Since the September 11 attacks, those who challenge the official version of events have been called “conspiracy theorists ». Since the election of Donald Trump, those who contest the data of press agencies are accused of distorting reality and imagining Fake News. Journalists, after refraining from relaying the thoughts of “conspiracists”, i.e. dissidents, try to correct Fake News with Checked News.
Yet, at the same time, belief in the versions of the mainstream media has collapsed. In the United States, the Gallup Institute has been measuring trust in the print media since 1973 and in the broadcast media since 1993. Trust in newspapers has fallen from 51 percent to 16 percent, and trust in radio and television has fallen from 46 percent to 11 percent.
The only solution is to increase the number of news agencies, i.e. the sources of information. Not to make them numerous, but diverse. Only then will we realize that the way an event is reported determines the way we think about it.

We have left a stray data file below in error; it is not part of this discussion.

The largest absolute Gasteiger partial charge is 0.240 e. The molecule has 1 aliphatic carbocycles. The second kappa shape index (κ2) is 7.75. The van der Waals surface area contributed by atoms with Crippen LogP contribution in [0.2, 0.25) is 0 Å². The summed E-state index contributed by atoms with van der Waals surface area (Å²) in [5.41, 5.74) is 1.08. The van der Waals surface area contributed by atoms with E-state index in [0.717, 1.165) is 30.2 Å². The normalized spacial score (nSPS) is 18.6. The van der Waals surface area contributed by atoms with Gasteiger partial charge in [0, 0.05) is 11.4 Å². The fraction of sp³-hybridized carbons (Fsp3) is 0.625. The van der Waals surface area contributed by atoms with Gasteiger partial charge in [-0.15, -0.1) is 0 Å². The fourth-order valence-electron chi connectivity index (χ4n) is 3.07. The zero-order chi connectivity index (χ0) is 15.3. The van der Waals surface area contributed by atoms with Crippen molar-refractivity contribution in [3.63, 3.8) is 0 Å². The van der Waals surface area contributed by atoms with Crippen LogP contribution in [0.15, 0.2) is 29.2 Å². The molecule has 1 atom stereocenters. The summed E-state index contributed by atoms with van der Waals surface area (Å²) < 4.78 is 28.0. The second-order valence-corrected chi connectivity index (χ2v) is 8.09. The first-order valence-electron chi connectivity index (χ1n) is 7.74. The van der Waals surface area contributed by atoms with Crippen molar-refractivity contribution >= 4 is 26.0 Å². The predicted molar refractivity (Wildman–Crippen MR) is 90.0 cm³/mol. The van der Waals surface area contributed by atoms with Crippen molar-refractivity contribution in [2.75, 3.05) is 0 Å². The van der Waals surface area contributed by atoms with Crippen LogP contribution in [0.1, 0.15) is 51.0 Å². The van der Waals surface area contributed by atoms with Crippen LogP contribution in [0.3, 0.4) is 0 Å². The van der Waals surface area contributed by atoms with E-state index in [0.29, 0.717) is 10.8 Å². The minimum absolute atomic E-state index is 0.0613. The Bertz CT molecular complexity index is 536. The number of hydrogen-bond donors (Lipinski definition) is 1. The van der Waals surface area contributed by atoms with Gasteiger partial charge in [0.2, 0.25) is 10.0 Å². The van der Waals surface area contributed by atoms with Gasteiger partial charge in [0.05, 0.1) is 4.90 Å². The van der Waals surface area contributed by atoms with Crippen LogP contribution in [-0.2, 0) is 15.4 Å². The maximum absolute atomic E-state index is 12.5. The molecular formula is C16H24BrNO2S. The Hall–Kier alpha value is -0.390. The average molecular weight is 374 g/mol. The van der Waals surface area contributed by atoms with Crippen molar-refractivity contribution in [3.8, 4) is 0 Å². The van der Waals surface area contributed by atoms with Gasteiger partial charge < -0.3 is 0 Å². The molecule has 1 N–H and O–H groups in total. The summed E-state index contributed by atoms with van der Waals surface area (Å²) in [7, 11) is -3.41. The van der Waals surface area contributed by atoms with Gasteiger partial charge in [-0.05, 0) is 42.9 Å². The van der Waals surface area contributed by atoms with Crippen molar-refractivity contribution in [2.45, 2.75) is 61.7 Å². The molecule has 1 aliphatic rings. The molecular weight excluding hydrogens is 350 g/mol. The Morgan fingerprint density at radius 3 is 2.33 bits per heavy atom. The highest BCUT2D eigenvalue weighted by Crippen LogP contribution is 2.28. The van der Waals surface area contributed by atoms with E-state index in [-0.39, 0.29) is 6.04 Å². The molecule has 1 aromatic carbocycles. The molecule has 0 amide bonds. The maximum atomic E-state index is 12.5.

For example, today the three news agencies mentioned above present the conflict in Ukraine as a “Russian invasion”. They claim that Moscow has not been able to take Kiev and overthrow President Zelenky, but commits war crimes every day. This is one way of looking at it. We don’t have the means to publish dispatches all the time, but we publish a weekly identical bulletin . Our criterion is different. We refer to “International Law” and not to Western “rules”. Therefore, we describe the same conflict as the application of the Security Council resolution 2202 and the “responsibility to protect” the oppressed populations since 2014. The events are the same, but for some the way they tell them leads to think that the Russians are wrong, while ours leads to think that the Russian position is legal. To tell the truth, there is another difference: we interpret the facts over time. For us and for the Security Council, there has been a civil war in Ukraine for eight years with 20,000 deaths, the three major agencies pretend to ignore it. For us, the “integral nationalists” have a long criminal history, having cost the lives of 4 million of their fellow citizens, the Western agencies also pretend to ignore it .